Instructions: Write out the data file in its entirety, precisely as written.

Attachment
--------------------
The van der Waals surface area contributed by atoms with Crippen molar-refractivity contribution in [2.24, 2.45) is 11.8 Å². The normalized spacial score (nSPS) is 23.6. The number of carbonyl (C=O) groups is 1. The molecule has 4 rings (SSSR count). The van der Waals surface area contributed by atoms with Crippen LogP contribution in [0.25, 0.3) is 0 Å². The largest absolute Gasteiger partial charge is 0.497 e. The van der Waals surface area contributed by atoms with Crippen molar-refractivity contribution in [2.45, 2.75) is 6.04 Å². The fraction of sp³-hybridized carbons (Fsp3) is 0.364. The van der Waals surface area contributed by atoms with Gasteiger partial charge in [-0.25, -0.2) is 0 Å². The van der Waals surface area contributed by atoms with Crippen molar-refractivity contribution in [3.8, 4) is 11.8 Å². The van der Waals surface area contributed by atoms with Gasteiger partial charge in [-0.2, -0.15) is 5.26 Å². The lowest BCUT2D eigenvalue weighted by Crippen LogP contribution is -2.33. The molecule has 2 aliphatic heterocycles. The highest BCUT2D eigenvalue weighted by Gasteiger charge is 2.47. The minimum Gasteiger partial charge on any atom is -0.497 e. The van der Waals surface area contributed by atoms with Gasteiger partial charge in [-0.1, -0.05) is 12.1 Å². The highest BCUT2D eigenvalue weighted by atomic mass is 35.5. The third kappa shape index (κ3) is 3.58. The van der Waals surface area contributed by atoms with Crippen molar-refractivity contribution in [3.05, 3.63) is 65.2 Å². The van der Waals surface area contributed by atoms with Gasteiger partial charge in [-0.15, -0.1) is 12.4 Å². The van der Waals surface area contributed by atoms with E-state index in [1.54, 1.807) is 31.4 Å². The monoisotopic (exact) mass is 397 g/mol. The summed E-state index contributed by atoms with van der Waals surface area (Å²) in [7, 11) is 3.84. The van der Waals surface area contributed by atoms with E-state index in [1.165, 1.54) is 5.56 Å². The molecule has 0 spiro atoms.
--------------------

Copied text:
The van der Waals surface area contributed by atoms with Crippen molar-refractivity contribution in [2.24, 2.45) is 11.8 Å². The normalized spacial score (nSPS) is 23.6. The number of carbonyl (C=O) groups is 1. The molecule has 4 rings (SSSR count). The van der Waals surface area contributed by atoms with Crippen LogP contribution in [0.25, 0.3) is 0 Å². The largest absolute Gasteiger partial charge is 0.497 e. The van der Waals surface area contributed by atoms with Crippen molar-refractivity contribution in [2.45, 2.75) is 6.04 Å². The fraction of sp³-hybridized carbons (Fsp3) is 0.364. The van der Waals surface area contributed by atoms with Gasteiger partial charge in [-0.25, -0.2) is 0 Å². The van der Waals surface area contributed by atoms with Crippen molar-refractivity contribution in [3.8, 4) is 11.8 Å². The van der Waals surface area contributed by atoms with Gasteiger partial charge in [-0.2, -0.15) is 5.26 Å². The lowest BCUT2D eigenvalue weighted by Crippen LogP contribution is -2.33. The molecule has 2 aliphatic heterocycles. The highest BCUT2D eigenvalue weighted by Gasteiger charge is 2.47. The minimum Gasteiger partial charge on any atom is -0.497 e. The van der Waals surface area contributed by atoms with Gasteiger partial charge in [-0.1, -0.05) is 12.1 Å². The highest BCUT2D eigenvalue weighted by atomic mass is 35.5. The third kappa shape index (κ3) is 3.58. The van der Waals surface area contributed by atoms with Crippen molar-refractivity contribution in [3.05, 3.63) is 65.2 Å². The van der Waals surface area contributed by atoms with Gasteiger partial charge in [-0.15, -0.1) is 12.4 Å². The van der Waals surface area contributed by atoms with E-state index in [1.54, 1.807) is 31.4 Å². The monoisotopic (exact) mass is 397 g/mol. The summed E-state index contributed by atoms with van der Waals surface area (Å²) in [7, 11) is 3.84. The van der Waals surface area contributed by atoms with E-state index in [1.165, 1.54) is 5.56 Å². The molecule has 0 spiro atoms.